And although he wouldn't say so directly when asked, he certainly didn't deny Intel has already migrated its dual core technology on all platforms to a 65 nanometre process. He also said Intel's dual core tech was already well fledged across desktops, servers and notebook chips.
Skaugen said that it was highly likely Microsoft would give a fair degree of backing to the Itanium, despite earlier reports that the software vendor had dumped this 64-bit platform.
There were several reasons why Intel said only a year ago that 64-32 bit technology wasn't compelling on the desktop. One was because it was waiting for Microsoft to ship its XP 64 operating system. Other reasons included the cost of DRAM falling. It had introduced 64-32 bit Xeons earlier because there was a compelling reason to do that for servers - many servers use the Linux operating system which has been available for quite some time supporting 64-32 bit chips.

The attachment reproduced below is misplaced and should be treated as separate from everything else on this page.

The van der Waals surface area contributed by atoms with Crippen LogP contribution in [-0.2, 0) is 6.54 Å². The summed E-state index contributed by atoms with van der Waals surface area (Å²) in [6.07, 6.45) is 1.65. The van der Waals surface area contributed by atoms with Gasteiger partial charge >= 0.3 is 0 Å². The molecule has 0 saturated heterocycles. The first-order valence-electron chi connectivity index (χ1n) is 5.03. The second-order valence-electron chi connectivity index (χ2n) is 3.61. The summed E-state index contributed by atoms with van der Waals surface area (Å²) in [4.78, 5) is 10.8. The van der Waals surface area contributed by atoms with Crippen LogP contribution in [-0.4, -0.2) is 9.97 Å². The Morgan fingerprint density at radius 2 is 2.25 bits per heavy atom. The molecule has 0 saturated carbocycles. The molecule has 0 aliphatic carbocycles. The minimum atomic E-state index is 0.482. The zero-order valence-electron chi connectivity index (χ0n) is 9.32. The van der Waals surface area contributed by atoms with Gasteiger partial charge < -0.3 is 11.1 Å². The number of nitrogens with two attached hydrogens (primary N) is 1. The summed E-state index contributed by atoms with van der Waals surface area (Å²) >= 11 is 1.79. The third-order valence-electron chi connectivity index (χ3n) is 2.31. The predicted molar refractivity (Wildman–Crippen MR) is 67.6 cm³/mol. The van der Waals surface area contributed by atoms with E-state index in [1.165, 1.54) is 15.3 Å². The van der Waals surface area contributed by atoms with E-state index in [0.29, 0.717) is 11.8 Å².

Skaugen also said the Airbus A380 project - at least the UK wing of that project - was using the Itanium to design the superjet.
Dupont, too, is using Intel technology. Dupont is a vast organisation like Intel, so that doesn't necessarily have to cause wire crossing with AMD, which has a close relationship with one wing of the giant.
Intel is now ready to ship 64-32 bit desktop processors as well. Skaugen said that was likely to happen next week. µ
HP and the Airbus
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